Statistical Analysis

For all stainings, the geometric mean fluorescence intensity (MFI) was calculated with WinMDI. As indicator of protein expression levels, MFIs of isotype stainings were subtracted from the MFIs of protein stainings. Differences in the MFIs for the various regions were tested for significance using paired-samples t-tests in SPSS (SPSS 12.0.2 for Windows, SPSS Inc., Chicago). P values of <0.05 were considered significant.

RESULTS

  1. Top of page
  2. Abstract
  3. INTRODUCTION
  4. MATERIALS AND METHODS
  5. RESULTS
  6. DISCUSSION
  7. Acknowledgements
  8. REFERENCES
  9. Supporting Information

Analysis of Microglia Surface Marker Expression

An accurate way to determine the expression of surface markers in microglia is by ex vivo flow cytometric analysis. For the isolation of microglia, we introduced an optimized protocol with respect to microglia purity and a minimal disturbance of in vivo cell properties (De Haas et al.,2007). Upon flow cytometry, microglia were identified based on cell size and granularity (Fig. 1A, R1) and viability by DRAQ5 staining (Fig. 1B, R2). The identification of microglia by these parameters was verified using their characteristic CD11b+/CD45 low-expression profile, revealing a microglia purity of 98.61% ± 0.92% (mean ± SD, Fig. 1C).

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Figure 1. Flow cytometric selection based on cell size, granularity, and viability identified microglia with a purity of 98.61%. (A) Microglia appeared homogeneous in cell size and granularity (R1). (B) DRAQ5 staining, a DNA-binding dye that is actively taken up by living cells, distinguished the living cells (R2) from dead cells and debris. (C) Combined selection based on cell size, granularity, and viability (R1 + R2) resulted in a microglia purity of 98.61% ± 0.92% (mean ± SD), as identified by their characteristic CD11b+/CD45 low expression.

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Microglia Show Regional Diversity in Immunoregulatory Protein Expression

To test for regional diversity of protein expression, microglia were isolated from the striatum, hippocampus, spinal cord, cerebellum, and cerebral cortex of healthy, young adult mice, and ex vivo analyzed by flow cytometry. The proteins chosen for analysis have all been described to be expressed on in vivo microglia under control and/or inflammatory conditions. We determined a clear expression of the proteins CD11b, CD40, CD45, CD80, CD86, F4/80, TREM-2b, CXCR3, and CCR9 (see Fig. 2), whereas no expression was found for either MHCII or CCR7 (data not shown). Interestingly, CD11b, CD40, CD45, CD80, CD86, F4/80, TREM-2b, CXCR3, and CCR9 were generally observed on microglia from all brain regions. Thus, none of the expressed markers was present or absent in a brain region-dependent manner. Interestingly, the protein expression levels were markedly different on microglia derived from different brain regions (for each marker Fig. 2 shows two exemplified brain regions; please refer to Supplementary Fig. 1 for an overview of all data).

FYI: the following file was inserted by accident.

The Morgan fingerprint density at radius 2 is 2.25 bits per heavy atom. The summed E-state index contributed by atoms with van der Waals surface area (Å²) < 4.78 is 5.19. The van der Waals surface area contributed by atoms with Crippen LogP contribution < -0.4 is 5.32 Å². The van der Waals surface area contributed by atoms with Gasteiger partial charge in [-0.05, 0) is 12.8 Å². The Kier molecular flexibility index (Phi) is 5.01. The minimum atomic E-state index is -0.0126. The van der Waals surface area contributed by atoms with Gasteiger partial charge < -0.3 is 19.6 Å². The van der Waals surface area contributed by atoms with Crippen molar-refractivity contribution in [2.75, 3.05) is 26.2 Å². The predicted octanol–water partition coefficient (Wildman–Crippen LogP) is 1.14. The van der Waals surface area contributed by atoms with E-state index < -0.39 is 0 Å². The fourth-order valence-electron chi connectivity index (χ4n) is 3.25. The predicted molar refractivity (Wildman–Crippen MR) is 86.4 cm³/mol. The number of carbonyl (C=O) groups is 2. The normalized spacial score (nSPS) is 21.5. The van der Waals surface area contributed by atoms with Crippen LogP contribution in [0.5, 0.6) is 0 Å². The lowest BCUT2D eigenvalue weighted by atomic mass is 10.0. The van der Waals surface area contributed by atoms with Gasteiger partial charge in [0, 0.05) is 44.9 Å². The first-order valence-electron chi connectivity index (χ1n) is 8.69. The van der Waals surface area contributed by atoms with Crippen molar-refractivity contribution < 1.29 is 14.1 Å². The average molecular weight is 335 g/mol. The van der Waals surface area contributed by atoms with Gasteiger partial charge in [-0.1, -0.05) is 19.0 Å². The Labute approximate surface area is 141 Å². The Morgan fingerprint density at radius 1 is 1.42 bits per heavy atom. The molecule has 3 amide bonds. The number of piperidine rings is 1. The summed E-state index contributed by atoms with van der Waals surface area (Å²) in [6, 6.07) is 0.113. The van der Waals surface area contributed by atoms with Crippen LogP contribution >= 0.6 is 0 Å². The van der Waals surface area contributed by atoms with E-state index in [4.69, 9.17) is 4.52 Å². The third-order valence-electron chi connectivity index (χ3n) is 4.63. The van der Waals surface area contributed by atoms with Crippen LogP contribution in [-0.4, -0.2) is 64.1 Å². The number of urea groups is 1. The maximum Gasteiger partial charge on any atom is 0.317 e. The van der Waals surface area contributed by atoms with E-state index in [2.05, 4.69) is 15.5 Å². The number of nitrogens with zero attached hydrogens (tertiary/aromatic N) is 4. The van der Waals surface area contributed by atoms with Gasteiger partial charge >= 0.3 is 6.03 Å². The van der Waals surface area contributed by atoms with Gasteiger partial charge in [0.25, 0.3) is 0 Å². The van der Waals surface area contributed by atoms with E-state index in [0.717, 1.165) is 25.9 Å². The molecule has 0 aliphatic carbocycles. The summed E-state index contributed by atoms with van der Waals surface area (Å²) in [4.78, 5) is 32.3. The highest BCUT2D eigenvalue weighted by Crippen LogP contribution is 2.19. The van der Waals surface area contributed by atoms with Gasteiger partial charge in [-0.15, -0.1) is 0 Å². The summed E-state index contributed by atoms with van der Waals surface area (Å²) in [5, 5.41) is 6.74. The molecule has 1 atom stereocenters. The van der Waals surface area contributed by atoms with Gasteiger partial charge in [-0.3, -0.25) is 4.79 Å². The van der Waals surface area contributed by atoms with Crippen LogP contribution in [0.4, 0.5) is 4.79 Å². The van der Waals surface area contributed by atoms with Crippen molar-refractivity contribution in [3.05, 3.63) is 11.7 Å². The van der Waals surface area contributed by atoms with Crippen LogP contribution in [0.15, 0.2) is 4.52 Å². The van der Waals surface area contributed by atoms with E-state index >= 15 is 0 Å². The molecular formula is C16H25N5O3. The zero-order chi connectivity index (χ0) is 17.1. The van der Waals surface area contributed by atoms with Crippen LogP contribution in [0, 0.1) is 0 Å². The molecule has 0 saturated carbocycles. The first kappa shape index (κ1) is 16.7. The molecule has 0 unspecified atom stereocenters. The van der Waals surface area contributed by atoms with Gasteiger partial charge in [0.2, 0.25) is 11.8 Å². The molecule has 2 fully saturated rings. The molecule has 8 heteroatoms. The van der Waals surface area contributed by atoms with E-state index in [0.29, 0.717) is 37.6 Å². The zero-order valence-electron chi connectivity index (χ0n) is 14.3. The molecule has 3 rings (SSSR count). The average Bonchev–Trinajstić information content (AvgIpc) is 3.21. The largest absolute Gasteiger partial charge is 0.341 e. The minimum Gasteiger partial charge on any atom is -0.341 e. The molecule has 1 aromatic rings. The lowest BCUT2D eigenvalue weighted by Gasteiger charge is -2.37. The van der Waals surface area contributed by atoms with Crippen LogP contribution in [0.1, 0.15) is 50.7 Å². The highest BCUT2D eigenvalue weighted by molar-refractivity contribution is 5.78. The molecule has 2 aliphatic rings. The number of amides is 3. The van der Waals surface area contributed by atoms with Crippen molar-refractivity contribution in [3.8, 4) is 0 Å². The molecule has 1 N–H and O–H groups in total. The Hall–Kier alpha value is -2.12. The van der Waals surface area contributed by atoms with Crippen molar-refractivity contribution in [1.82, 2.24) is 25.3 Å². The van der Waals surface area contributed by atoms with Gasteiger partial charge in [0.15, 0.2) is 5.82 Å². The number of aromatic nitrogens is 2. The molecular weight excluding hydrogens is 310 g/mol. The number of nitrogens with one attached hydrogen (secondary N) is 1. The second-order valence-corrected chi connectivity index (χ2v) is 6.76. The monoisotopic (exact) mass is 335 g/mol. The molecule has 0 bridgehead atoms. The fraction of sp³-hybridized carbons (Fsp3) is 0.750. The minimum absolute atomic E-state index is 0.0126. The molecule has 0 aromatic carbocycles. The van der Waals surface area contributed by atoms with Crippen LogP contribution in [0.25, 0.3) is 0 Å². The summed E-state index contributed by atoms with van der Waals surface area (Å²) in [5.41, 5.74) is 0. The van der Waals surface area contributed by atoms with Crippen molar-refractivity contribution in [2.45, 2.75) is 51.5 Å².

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Figure 2. For all regions investigated, a clear expression was found of the proteins CD11b, CD40, CD45, CD80, CD86, F4/80, TREM-2b, CXCR3, and CCR9. To illustrate the distribution of the protein expression levels, representative fluorescence intensities are shown for microglia from various regions. Protein expression levels are represented by black lines and background fluorescence with isotype controls by gray histograms. Events are normalized.

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To compare the protein expression between the various regions, we used the MFI as indicator of the average protein expression level per cell (Fig. 3A). Most of the investigated proteins displayed highly reproducible differences in MFI between regions. For example, we show in detail the results for CD11b (as a protein with high expression), CD40 (as a protein with moderate expression), and CXCR3 [as an example for a G-protein coupled receptor that is important for microglia function (Rappert et al.,2004)]. The MFI for CD11b on microglia from cerebral cortex was repeatedly lower than from spinal cord (n = 4) (Fig. 3B), the MFI for CD40 on microglia from cerebral cortex lower than from cerebellum (n = 4) (Fig. 3C) and the MFI for CXCR3 on microglia from hippocampus lower than from cerebral cortex (n = 7) (Fig. 3D). The points connected by lines in Figs. 3B–D are the data pairs derived from one experiment. Note that most of the lines have similar slopes revealing the high degree of reproducibility of the data.